Red Dust Road is Jackie Kay's memoir about her journey to discover her birth parents. It could easily be a boring run-of-the-mill tale but the unique situation and Kay's endearing way of examining events makes it something very special indeed. Born to a Scottish mother and a Nigerian father, Kay was adopted by a white couple in the 1960s and eventually decided to track down her birth parents while pregnant with her own son. I've wanted to read this since I heard Kay read an extract from it in 2010 and on my last trip to London I managed to pick up a copy signed by Kay herself. That'll induce me to never loan it out!
I don't want to say too much about Kay's journey because I'd love you to read the book. However, I will say that there are several scenes that stick in the memory afterwards - moments aching with bitterness but also fundamental honesty. I found myself marvelling at how Kay could open up these wounds to the public but then I realised the open air was probably a good way of healing them. Her story is both heartbreaking and difficult at times but - and this is important - it reaffirms the family she already had before she set out to find her birth parents. It's hardly a happily-ever-after type of adoption story, yet that's what makes it so touching.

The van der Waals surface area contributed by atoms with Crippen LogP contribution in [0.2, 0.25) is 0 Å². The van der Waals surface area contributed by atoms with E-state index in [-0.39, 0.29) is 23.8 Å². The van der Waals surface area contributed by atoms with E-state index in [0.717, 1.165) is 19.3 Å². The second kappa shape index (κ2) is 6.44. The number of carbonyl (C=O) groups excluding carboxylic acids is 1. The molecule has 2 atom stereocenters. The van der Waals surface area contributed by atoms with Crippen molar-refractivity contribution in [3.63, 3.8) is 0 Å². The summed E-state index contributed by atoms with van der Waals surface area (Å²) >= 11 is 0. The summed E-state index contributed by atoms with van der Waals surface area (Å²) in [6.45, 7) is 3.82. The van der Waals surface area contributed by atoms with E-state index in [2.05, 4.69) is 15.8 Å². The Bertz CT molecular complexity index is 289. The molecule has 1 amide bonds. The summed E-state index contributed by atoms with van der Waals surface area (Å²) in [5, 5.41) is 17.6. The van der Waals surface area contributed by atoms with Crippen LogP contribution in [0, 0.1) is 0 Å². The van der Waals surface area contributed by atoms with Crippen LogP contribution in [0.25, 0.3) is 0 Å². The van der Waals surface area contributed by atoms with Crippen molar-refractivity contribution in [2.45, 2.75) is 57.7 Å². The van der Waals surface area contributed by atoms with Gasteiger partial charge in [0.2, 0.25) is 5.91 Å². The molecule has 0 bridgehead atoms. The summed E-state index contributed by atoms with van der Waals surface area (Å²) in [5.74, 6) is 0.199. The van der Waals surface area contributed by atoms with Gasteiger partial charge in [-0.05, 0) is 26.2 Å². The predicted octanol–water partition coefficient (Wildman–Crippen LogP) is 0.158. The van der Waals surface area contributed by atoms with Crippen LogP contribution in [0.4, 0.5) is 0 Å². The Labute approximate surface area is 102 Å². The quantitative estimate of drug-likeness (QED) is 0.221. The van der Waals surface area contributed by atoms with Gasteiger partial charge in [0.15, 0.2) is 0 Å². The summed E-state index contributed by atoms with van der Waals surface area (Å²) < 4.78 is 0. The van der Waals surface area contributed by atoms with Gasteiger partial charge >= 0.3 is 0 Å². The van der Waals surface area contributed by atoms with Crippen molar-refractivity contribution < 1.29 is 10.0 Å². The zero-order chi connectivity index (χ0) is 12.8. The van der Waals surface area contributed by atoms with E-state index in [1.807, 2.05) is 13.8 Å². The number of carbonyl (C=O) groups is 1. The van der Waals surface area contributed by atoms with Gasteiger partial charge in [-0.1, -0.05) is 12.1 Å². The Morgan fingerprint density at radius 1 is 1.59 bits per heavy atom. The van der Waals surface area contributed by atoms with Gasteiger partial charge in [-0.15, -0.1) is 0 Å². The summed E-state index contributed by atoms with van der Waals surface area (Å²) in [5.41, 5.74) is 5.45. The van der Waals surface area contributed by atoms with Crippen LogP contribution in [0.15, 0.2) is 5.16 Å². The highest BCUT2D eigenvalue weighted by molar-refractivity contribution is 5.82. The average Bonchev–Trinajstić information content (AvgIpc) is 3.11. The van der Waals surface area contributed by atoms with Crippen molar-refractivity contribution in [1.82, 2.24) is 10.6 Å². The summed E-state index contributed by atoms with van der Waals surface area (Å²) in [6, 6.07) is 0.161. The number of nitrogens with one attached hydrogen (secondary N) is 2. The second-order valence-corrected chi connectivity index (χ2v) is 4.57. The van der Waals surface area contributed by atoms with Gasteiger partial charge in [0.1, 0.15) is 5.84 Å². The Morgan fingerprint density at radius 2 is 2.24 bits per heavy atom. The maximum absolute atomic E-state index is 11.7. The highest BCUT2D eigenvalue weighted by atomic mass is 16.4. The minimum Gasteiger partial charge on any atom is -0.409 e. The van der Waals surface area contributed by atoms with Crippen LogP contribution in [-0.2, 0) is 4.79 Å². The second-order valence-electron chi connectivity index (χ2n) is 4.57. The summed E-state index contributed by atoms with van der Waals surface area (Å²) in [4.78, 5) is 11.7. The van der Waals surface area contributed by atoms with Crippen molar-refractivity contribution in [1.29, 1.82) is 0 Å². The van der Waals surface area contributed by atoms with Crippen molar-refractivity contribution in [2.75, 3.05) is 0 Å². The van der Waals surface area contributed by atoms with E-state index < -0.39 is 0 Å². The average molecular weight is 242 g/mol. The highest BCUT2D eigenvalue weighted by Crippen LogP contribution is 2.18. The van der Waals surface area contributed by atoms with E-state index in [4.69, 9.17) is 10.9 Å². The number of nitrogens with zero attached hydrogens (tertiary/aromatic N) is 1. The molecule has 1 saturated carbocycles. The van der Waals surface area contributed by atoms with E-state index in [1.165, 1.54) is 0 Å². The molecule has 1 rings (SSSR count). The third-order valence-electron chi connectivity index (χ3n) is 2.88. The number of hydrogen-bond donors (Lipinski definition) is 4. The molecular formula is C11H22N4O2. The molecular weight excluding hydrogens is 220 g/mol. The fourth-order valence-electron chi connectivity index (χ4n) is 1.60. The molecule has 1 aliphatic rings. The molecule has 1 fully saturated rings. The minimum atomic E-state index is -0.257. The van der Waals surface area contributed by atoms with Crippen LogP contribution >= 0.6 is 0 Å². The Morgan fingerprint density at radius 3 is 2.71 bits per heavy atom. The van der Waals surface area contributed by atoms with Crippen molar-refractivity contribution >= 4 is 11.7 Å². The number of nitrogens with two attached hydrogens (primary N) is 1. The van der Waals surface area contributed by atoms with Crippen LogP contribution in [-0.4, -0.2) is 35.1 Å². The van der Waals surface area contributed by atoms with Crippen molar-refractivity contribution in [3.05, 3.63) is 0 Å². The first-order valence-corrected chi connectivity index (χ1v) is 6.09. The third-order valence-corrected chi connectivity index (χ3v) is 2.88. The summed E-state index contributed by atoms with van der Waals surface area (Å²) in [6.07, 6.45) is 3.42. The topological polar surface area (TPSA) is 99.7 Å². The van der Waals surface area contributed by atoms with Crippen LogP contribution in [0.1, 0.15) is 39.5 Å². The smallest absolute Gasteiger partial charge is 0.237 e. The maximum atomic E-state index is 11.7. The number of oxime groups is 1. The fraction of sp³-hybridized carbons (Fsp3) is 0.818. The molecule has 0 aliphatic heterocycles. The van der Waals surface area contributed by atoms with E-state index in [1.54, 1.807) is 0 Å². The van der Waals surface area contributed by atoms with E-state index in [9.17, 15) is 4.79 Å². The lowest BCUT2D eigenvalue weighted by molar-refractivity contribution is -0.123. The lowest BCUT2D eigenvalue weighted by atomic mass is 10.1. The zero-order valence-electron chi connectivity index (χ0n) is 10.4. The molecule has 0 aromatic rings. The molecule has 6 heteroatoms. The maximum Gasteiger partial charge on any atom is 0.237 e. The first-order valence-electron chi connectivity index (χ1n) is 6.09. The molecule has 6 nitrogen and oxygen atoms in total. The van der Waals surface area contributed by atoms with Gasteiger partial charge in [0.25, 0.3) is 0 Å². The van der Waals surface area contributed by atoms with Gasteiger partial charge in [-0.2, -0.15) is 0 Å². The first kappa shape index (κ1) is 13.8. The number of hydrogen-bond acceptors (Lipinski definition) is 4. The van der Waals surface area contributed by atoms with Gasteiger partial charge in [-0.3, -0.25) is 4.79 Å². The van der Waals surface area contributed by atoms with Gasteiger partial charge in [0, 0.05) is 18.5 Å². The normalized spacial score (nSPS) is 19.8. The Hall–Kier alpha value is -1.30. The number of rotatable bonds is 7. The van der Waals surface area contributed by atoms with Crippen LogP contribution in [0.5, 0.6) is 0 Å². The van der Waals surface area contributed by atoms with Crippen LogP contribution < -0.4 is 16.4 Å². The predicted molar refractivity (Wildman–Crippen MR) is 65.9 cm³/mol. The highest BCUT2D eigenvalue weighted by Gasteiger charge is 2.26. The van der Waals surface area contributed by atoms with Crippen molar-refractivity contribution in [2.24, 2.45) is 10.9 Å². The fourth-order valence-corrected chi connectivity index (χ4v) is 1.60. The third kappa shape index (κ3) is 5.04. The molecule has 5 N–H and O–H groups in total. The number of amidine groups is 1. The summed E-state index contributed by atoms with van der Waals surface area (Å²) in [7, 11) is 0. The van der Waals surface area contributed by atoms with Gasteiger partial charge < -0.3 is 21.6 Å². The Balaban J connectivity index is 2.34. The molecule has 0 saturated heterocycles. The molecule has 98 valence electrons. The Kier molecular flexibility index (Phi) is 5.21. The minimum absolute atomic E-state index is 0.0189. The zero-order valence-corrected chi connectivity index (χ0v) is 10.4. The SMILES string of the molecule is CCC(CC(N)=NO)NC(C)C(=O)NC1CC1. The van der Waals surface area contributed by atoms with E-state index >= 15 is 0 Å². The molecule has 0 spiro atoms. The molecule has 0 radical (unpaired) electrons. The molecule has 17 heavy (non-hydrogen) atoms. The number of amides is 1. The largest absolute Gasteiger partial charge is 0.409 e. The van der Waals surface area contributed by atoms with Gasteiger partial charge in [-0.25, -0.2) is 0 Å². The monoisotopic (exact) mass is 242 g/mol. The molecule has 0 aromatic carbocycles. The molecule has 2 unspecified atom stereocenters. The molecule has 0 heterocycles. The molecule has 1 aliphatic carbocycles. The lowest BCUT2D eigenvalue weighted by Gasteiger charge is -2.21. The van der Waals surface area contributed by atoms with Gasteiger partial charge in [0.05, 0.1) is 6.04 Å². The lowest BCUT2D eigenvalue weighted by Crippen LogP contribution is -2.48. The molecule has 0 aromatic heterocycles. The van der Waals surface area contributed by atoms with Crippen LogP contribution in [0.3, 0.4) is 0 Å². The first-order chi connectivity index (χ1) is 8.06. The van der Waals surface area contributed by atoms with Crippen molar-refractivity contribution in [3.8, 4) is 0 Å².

Most of all, it's an entertaining book. The humour that permeated Jackie Kay's demeanour when I saw her in Sheffield is evident on almost every page of this book. It's that humanity that struck me most of all. An excellent memoir, and one I'd certainly recommend.